Five Seattle-Area Companies, and an Apprentice, Join WTIA’s Mobile Mission to China
‘Tis the season for grand tours of Asia. Last week, we covered life on the road with Intellectual Ventures, as the Bellevue, WA-based invention firm launched offices in five Asian countries, including China. This week, it’s the Washington Technology Industry Association’s turn. Together with the Washington State Community, Trade and Economic Development office, the WTIA is coordinating a three-city visit to China for five Seattle-area tech companies: RealNetworks, Formotus, Mobile Semiconductor, Zoodango, and McObject.
It’s the third WTIA-organized trip to China in the past year, and the first dedicated to a specific tech industry—mobile telecommunications. The trip’s focus “is on understanding the opportunity and dynamics of the China mobile market and setting up one-on-one business matchmaking meetings with the participants,” says Ken Myer, CEO of the WTIA (and an Xconomist). “Our goal with this mission is to open up business opportunities for our members who are seeking to enter or expand their presence in China.”
The business opportunity is a no-brainer, given the size and growth of China’s mobile market (600 million subscribers and counting). This week’s agenda includes stops in Beijing, Shanghai, and Shenzhen, and meetings with more than 20 prominent companies, including Microsoft, Huawei, China Mobile, Hurray!, Sina.com, and Tencent. Myer says his team will also visit the WTIA’s office in the Longgang district of Shenzhen and its local host, Pacific Prestige, along with Chinese government officials there, including the Shenzhen vice mayor, Xu Qin.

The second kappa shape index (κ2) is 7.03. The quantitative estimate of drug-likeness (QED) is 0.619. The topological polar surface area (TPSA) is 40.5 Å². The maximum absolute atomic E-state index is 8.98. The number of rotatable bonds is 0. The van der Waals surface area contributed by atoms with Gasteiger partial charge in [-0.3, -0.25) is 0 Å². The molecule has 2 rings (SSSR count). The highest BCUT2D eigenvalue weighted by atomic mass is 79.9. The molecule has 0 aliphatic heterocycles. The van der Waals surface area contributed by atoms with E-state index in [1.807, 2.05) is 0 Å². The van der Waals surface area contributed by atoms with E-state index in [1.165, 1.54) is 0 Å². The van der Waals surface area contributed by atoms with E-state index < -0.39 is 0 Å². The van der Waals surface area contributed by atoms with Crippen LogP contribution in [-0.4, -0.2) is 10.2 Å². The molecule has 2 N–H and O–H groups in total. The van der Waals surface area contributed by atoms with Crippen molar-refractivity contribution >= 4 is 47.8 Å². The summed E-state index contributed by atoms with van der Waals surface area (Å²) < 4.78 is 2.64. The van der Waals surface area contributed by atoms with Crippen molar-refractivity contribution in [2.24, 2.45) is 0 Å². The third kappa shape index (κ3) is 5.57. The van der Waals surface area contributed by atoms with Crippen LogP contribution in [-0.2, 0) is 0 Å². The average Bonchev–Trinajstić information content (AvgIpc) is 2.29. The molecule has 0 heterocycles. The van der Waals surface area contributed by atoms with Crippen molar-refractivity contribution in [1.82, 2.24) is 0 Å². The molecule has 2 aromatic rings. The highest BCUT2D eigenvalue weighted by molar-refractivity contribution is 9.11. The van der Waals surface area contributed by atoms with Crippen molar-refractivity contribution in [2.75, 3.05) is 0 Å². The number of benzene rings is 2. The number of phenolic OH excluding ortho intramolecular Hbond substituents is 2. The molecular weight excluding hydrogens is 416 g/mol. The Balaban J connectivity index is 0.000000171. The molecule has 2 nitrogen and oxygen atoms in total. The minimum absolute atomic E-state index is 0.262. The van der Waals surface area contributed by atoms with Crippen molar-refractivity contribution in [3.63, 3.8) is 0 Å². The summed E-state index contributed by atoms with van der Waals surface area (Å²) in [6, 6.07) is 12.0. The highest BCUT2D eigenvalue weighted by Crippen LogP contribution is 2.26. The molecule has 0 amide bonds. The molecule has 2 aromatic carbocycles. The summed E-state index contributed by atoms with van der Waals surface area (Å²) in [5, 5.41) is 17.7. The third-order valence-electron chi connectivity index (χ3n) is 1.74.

All in all, it sounds like a fun and productive tour—one designed to build long-term relationships in the area. I had a chance to talk with a couple of the Seattle-area companies about their expectations for the trip. Joe Verschueren, co-founder and CEO of Formotus, a Bellevue-based maker of mobile software for businesses, says his goal is “to meet with potential strategic investors and go-to-market partners. Our partner candidates include carriers, device manufacturers, device distributors, industrial handheld computer manufacturers, distribution partners, potential joint venture partners and other companies involved in the cellular mobile industry.” Verschueren adds that he sees “tremendous opportunity for Formotus in China. We believe Formotus is favorably positioned to become an important partner to IT and Telco companies in China.”
Cameron Fisher, co-founder and CEO of Mobile Semiconductor, a Seattle-based maker of memory technologies for mobile handsets, emphasized the importance of really connecting with the local companies he’s meeting. “We hope to first understand the market and what these companies see as important differentiators,” Fisher says. “Our memory technology can enable new applications, especially data-intensive applications such as video sharing, mobile database access, or simply large file system access. As we understand their needs, we can help them to design better cell phones, mobile gaming devices, etc. Next we would like to partner on a next-gen handset design, and license our technology,” he says. “I expect to spend one or two years developing a few key partnerships. That would most likely include our retaining some local representation.”
There’s also a local celebrity among the WTIA contingent. James Sun, founder and CEO of Seattle-based Zoodango, a business-networking site, was the runner-up on ABC’s “The Apprentice 6” last year. It will be interesting to see what, if anything, Sun’s experience with the Donald buys him in China.